A pair of Republican congressmen, both of whom sit on the House Committee on Science, Space and Technology, contacted NASA Administrator Charles Bolden on Tuesday, requesting more information from the space administration about a recent report supporting the Asteroid Redirect Mission (ARM). The ARM program aims to intercept a near-Earth asteroid, grab a boulder from its surface using a robotic spacecraft and then coax said boulder into a stable orbit around the moon where it can be studied at leisure by future manned missions.
Reps. Lamar Smith (R-Texas), chairman of the HCSST, and Brian Babin (R-Texas), chairman of of the HSST space subcommittee, made the request because they reportedly feel that the incoming administration should be "unencumbered" by decisions made by the current one -- like what they want to do with the ACA -- and has access to "honest assessments" of ARM's value rather than "farcical studies scoped to produce a predetermined outcome."
Specifically, the pair questioned a November 16th report which proposed that performing this mission would close five "strategic knowledge gaps" (SKGs), or subjects that NASA has said it needs additional experience or technologies in before it can continue its space exploration plans. These SKGs include everything from how to limit a crew's radiation exposure during round trip missions, how many such missions a crew could complete before radiation exposure becomes an issue or how to even land on and collect materials from the orbiting boulder. What's more, these are SKGs would be answered with the completion of the baseline ARM mission -- we could close another eight knowledge gaps (out of NASA's total of 27) with subsequent follow-up missions.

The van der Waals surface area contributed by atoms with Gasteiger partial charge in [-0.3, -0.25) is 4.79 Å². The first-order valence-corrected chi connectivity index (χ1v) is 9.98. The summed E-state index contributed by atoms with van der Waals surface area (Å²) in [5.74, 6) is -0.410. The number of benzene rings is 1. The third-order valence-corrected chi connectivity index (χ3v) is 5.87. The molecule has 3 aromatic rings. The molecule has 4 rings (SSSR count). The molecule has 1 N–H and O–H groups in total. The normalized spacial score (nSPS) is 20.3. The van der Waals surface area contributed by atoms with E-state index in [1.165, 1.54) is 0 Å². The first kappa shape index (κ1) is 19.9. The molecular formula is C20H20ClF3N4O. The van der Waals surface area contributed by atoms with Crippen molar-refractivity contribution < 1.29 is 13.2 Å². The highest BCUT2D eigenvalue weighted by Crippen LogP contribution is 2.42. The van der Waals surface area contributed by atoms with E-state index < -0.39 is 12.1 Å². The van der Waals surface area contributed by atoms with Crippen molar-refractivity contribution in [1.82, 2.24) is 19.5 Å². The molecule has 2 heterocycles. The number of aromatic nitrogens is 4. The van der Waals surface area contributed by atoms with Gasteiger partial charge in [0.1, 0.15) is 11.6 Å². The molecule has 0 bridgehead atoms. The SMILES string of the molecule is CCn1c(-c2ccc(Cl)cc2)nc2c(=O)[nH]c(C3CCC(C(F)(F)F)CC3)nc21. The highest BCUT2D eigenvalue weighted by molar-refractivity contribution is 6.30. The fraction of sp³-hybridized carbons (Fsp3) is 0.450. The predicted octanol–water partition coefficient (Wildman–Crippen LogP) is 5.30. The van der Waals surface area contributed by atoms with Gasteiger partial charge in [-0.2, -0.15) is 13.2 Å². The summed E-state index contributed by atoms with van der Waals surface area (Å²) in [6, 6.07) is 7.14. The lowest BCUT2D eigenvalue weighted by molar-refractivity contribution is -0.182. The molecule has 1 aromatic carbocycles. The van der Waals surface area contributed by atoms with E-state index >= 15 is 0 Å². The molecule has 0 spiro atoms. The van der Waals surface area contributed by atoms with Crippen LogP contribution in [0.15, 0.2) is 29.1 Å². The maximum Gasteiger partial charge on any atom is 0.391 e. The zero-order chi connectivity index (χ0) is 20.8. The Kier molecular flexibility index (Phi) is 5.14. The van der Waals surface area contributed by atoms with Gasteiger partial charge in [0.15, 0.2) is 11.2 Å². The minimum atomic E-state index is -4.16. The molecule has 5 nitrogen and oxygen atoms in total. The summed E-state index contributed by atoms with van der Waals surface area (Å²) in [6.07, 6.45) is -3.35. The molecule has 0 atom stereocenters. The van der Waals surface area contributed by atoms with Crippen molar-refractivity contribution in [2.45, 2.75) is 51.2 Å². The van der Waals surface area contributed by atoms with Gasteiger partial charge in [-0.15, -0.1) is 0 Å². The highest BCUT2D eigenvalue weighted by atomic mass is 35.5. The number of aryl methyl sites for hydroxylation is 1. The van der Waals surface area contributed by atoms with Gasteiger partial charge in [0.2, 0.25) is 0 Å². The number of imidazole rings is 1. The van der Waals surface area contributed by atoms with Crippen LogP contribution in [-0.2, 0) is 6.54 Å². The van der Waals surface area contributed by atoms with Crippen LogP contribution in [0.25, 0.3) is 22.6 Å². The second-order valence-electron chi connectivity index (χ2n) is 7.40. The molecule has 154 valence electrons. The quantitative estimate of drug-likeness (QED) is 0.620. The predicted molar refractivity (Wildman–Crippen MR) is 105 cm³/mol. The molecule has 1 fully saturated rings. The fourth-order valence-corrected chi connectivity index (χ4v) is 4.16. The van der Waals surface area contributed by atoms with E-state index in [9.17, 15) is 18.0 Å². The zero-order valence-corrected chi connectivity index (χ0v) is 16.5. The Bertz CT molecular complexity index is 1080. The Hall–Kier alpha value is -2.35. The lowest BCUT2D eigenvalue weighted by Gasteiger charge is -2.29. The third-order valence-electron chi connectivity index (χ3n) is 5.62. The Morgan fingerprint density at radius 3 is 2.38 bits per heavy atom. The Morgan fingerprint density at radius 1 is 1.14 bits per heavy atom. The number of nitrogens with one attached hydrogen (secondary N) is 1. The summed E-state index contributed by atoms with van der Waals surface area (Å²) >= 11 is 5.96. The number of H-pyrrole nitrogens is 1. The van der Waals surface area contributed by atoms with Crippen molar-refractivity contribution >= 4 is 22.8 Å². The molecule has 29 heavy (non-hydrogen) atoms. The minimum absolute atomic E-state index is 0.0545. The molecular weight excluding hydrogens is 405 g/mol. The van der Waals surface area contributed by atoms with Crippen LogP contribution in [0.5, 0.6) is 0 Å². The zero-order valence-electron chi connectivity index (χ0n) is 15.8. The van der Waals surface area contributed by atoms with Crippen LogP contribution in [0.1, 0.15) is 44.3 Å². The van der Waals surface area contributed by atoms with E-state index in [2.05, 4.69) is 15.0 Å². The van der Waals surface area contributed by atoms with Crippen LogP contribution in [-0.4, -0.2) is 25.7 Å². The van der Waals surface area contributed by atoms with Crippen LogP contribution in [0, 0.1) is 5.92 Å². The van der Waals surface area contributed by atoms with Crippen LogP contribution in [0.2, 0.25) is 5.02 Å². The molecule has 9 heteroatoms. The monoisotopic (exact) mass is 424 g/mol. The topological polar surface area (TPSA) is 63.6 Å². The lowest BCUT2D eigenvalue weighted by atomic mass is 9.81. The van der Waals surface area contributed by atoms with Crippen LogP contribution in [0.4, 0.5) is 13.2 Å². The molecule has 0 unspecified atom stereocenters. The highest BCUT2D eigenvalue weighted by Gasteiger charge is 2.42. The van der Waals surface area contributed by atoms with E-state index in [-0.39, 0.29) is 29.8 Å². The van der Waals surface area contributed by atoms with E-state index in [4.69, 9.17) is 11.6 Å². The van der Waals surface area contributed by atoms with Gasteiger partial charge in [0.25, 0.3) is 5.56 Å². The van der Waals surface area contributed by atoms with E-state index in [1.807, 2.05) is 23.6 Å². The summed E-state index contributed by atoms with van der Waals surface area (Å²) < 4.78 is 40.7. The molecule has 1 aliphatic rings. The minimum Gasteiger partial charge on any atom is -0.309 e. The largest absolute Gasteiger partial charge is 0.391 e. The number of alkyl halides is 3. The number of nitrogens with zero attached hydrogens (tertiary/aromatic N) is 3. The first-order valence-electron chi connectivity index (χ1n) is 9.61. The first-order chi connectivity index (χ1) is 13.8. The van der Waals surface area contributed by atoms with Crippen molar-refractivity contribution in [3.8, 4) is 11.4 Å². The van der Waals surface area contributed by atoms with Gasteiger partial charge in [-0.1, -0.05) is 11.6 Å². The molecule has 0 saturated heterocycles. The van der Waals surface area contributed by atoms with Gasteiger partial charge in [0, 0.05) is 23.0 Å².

"This report is an important step in identifying ways that ARM will be more scientifically relevant as we continue mission formulation for the robotic and the crew segments," Michele Gates, program director for ARM, wrote in the November 16th statement. It was this conclusion with which Reps Smith and Babin are taking umbrage. The two argued that NASA has set a "bizarrely low bar" for the role ARM would play in closing these SKGs, citing that NASA itself had previously questioned the need for the ARM mission.
The ARM program was already under assault from the GOP before Smith and Babin's letter. The House's version of the 2017 FY appropriations bill includes wording that would force NASA to fully defund the ARM program. Furthermore, the two reps wrote, "the next Administration may find merit in some, if not all, of the components of ARM, and continue the program; however, that decision should be made after a full and fair review based on the merits of the program and in the context of a larger exploration and science strategy." Funny, coming from an administration that has already announced that it plans to dismantle NASA's Earth-study programs and defund "politicized" climate change research.